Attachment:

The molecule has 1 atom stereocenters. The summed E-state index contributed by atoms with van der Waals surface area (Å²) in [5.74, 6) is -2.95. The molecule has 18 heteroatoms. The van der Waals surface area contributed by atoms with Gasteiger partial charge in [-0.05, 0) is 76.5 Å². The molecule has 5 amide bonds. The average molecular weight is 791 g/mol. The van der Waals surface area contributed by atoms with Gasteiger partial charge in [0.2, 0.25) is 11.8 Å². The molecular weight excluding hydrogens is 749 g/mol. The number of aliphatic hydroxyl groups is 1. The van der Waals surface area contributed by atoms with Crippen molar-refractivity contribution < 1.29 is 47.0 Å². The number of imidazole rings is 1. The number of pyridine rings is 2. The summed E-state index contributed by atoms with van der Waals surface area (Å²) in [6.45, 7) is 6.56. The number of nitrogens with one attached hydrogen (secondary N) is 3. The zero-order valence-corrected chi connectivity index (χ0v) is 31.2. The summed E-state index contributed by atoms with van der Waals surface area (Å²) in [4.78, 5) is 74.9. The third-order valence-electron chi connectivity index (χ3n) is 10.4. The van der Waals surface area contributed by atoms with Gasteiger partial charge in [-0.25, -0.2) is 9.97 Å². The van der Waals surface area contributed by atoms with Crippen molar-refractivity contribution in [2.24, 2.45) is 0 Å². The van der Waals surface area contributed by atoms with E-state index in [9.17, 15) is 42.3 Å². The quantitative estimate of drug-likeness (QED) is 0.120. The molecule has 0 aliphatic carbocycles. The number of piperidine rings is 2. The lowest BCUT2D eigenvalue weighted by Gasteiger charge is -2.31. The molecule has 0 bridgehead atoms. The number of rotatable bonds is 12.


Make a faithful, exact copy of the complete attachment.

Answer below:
The molecule has 1 atom stereocenters. The summed E-state index contributed by atoms with van der Waals surface area (Å²) in [5.74, 6) is -2.95. The molecule has 18 heteroatoms. The van der Waals surface area contributed by atoms with Gasteiger partial charge in [-0.05, 0) is 76.5 Å². The molecule has 5 amide bonds. The average molecular weight is 791 g/mol. The van der Waals surface area contributed by atoms with Gasteiger partial charge in [0.2, 0.25) is 11.8 Å². The molecular weight excluding hydrogens is 749 g/mol. The number of aliphatic hydroxyl groups is 1. The van der Waals surface area contributed by atoms with Crippen molar-refractivity contribution < 1.29 is 47.0 Å². The number of imidazole rings is 1. The number of pyridine rings is 2. The summed E-state index contributed by atoms with van der Waals surface area (Å²) in [6.45, 7) is 6.56. The number of nitrogens with one attached hydrogen (secondary N) is 3. The zero-order valence-corrected chi connectivity index (χ0v) is 31.2. The summed E-state index contributed by atoms with van der Waals surface area (Å²) in [4.78, 5) is 74.9. The third-order valence-electron chi connectivity index (χ3n) is 10.4. The van der Waals surface area contributed by atoms with Gasteiger partial charge in [-0.25, -0.2) is 9.97 Å². The van der Waals surface area contributed by atoms with Crippen molar-refractivity contribution in [2.24, 2.45) is 0 Å². The van der Waals surface area contributed by atoms with E-state index in [9.17, 15) is 42.3 Å². The quantitative estimate of drug-likeness (QED) is 0.120. The molecule has 0 aliphatic carbocycles. The number of piperidine rings is 2. The lowest BCUT2D eigenvalue weighted by Gasteiger charge is -2.31. The molecule has 0 bridgehead atoms. The number of rotatable bonds is 12.